In addition, increased number of tourists usually translates to increased greenhouse gas emissions associated with the increased travel in the area. When areas become popular for last-chance tourism, they often see corporate travel agencies offering more travel-related activities in the area. Cruise ships and tours contribute massively to this, but renting private cars isn’t great either.

These are just some of the environmental impacts of last-chance tourism. Further effects on local communities may include gentrification, loss of culture, damages to the economy and more.

Taking Part in Last-Chance Tourism Sustainably

Visit some national attractions close to your own home.
Visit some national attractions close to your own home.
(Foto: CC0 / Pixabay / Makalu)

It’s in human nature to be curious to travel and see new places. However, it’s important to be aware of your impact as a tourist so you can travel ethically and sustainably. Here are some tips for doing so:

Avoid energy-intensive modes of transportation

Cruise ships and massively energy-intensive tours are entirely unnecessary to a successful vacation. We recommend avoiding these at all costs. In most cases, it’s best to opt for trains over planes as well. This may not be possible for everywhere you wish to go, or if you have friends and family living abroad, but try and make changes where you can to be a sustainable tourist. Check out our list of the best train trips in the USA, for example.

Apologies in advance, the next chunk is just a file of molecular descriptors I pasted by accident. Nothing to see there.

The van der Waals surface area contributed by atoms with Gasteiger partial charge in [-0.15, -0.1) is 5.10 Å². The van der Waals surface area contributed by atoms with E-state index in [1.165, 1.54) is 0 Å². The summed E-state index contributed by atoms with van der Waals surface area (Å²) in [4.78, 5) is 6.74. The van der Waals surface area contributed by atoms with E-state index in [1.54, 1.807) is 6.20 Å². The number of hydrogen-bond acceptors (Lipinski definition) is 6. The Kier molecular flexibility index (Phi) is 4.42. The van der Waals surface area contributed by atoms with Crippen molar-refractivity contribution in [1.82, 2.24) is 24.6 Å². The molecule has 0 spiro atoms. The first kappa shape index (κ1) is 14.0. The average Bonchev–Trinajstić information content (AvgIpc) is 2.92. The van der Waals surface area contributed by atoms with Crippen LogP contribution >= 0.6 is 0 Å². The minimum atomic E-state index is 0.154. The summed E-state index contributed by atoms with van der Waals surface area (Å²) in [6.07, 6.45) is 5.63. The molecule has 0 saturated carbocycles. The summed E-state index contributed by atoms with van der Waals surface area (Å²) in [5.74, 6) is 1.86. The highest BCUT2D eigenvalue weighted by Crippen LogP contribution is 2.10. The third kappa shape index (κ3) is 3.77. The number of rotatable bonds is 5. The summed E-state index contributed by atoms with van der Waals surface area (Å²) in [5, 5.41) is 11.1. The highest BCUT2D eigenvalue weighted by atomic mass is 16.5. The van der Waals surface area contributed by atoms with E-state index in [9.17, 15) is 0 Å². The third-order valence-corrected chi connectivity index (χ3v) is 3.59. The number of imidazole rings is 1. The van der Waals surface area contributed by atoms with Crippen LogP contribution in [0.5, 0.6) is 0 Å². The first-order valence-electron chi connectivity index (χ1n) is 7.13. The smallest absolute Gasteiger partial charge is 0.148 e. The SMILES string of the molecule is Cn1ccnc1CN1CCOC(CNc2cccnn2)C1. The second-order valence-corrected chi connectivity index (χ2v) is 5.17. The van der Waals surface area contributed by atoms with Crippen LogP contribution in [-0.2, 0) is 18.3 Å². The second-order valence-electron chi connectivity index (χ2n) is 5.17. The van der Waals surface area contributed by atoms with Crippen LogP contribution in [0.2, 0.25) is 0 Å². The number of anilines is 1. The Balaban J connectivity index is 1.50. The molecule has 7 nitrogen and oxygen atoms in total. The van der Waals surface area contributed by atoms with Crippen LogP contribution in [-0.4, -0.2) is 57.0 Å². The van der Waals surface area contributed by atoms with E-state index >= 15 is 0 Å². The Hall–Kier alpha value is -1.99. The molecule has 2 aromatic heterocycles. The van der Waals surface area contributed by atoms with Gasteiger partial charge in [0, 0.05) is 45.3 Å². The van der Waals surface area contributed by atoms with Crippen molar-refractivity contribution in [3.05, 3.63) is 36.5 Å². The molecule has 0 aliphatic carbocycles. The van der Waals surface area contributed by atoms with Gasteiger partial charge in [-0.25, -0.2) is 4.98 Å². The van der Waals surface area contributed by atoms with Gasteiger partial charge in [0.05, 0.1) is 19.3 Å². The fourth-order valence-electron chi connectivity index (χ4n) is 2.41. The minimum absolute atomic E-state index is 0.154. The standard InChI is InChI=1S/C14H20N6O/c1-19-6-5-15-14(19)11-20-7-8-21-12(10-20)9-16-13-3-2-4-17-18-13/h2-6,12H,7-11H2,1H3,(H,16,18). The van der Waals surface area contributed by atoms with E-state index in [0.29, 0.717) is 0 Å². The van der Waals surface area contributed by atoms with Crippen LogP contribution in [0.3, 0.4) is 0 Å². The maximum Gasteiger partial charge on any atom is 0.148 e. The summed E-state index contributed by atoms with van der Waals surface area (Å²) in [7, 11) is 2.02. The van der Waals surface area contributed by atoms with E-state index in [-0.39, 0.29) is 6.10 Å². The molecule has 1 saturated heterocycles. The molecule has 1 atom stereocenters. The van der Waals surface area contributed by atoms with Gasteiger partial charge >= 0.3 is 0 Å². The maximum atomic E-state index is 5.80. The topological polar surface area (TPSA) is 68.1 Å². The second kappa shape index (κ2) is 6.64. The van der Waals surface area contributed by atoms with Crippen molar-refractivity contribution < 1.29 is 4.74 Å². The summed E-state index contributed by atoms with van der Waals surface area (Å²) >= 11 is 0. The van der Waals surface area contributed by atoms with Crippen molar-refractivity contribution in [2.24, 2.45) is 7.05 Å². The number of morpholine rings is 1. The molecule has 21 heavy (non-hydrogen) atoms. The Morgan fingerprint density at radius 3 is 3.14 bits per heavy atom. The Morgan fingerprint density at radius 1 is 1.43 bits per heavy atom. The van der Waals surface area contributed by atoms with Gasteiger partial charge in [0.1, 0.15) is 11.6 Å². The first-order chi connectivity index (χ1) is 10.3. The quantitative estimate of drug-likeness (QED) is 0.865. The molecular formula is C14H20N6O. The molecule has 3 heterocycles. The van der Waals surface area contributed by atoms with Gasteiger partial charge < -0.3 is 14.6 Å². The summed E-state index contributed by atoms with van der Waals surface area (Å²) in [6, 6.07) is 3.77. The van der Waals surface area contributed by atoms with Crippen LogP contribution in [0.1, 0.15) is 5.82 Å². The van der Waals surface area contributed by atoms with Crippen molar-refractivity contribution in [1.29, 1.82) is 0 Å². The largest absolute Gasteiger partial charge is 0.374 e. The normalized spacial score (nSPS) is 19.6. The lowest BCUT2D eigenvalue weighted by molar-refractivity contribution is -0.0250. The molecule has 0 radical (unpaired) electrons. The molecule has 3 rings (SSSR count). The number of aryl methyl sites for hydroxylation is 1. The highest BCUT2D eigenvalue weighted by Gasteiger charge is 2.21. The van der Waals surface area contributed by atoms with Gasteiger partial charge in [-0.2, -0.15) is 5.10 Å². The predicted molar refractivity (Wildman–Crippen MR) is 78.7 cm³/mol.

Travel during off-season

If you are determined to see a far-away last-chance spot, travel there during off-season so as not to overwhelm the area. You’ll save on tickets and probably enjoy your time more as well. There are certain national parks that are especially suited for a visit during the cold season. Check out our list: The 10 Best National Parks to Visit in Winter

Be a respectful guest

Follow local regulations, dispose of your trash properly, don’t feed wildlife and make sure to leave everything as you found it. Go one step further and do some research on the area you’re in to figure out how you can mitigate any negative impact your visit has.

For example, use ocean-safe sunscreens when swimming; avoid oxybenzone and octinoxate (two of the many problematic ingredients in cosmetics) and opt for non-nano titanium dioxide or zinc oxide sun lotions. In short: try to always use physical sunscreens instead of chemical ones.

Take the unmarked path

Rather than following the crowds to far-away destinations, cut down your carbon footprint by trying alternative sites which are closer to you. For example, visit glaciers in the Midwest rather than going on a tour to the polar ice caps. Try out some local national parks and state beaches rather than taking a plane across the world. It might not have the allure of a last-chance destination, but it’s easier, cheaper, faster and more sustainable.

Depending on where you live, check out our guides on how to travel North America sustainably in its various forms: